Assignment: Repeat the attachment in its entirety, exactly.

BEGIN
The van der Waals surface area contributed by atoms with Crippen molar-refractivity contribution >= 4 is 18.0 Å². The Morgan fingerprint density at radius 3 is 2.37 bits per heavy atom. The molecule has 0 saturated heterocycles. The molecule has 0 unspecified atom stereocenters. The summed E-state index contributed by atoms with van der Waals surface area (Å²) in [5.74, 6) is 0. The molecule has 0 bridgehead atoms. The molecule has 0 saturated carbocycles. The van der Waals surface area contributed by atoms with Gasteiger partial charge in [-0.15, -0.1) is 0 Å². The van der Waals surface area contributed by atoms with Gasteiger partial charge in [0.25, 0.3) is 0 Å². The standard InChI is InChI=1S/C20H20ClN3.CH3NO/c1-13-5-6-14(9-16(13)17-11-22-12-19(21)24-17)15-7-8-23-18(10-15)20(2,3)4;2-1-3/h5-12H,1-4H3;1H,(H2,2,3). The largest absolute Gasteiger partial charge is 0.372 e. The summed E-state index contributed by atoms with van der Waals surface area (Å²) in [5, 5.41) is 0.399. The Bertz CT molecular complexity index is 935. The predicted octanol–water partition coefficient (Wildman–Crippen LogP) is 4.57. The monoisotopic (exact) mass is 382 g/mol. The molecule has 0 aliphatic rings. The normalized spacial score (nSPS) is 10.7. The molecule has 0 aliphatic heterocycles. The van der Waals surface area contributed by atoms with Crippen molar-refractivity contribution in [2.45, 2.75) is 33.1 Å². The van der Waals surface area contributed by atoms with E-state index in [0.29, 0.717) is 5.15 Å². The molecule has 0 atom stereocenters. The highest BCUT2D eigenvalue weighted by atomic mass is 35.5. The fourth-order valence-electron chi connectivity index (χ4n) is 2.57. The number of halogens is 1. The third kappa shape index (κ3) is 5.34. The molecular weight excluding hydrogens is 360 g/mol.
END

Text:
The van der Waals surface area contributed by atoms with Crippen molar-refractivity contribution >= 4 is 18.0 Å². The Morgan fingerprint density at radius 3 is 2.37 bits per heavy atom. The molecule has 0 saturated heterocycles. The molecule has 0 unspecified atom stereocenters. The summed E-state index contributed by atoms with van der Waals surface area (Å²) in [5.74, 6) is 0. The molecule has 0 bridgehead atoms. The molecule has 0 saturated carbocycles. The van der Waals surface area contributed by atoms with Gasteiger partial charge in [-0.15, -0.1) is 0 Å². The van der Waals surface area contributed by atoms with Gasteiger partial charge in [0.25, 0.3) is 0 Å². The standard InChI is InChI=1S/C20H20ClN3.CH3NO/c1-13-5-6-14(9-16(13)17-11-22-12-19(21)24-17)15-7-8-23-18(10-15)20(2,3)4;2-1-3/h5-12H,1-4H3;1H,(H2,2,3). The largest absolute Gasteiger partial charge is 0.372 e. The summed E-state index contributed by atoms with van der Waals surface area (Å²) in [5, 5.41) is 0.399. The Bertz CT molecular complexity index is 935. The predicted octanol–water partition coefficient (Wildman–Crippen LogP) is 4.57. The monoisotopic (exact) mass is 382 g/mol. The molecule has 0 aliphatic rings. The normalized spacial score (nSPS) is 10.7. The molecule has 0 aliphatic heterocycles. The van der Waals surface area contributed by atoms with Crippen molar-refractivity contribution in [2.45, 2.75) is 33.1 Å². The van der Waals surface area contributed by atoms with E-state index in [0.29, 0.717) is 5.15 Å². The molecule has 0 atom stereocenters. The highest BCUT2D eigenvalue weighted by atomic mass is 35.5. The fourth-order valence-electron chi connectivity index (χ4n) is 2.57. The number of halogens is 1. The third kappa shape index (κ3) is 5.34. The molecular weight excluding hydrogens is 360 g/mol.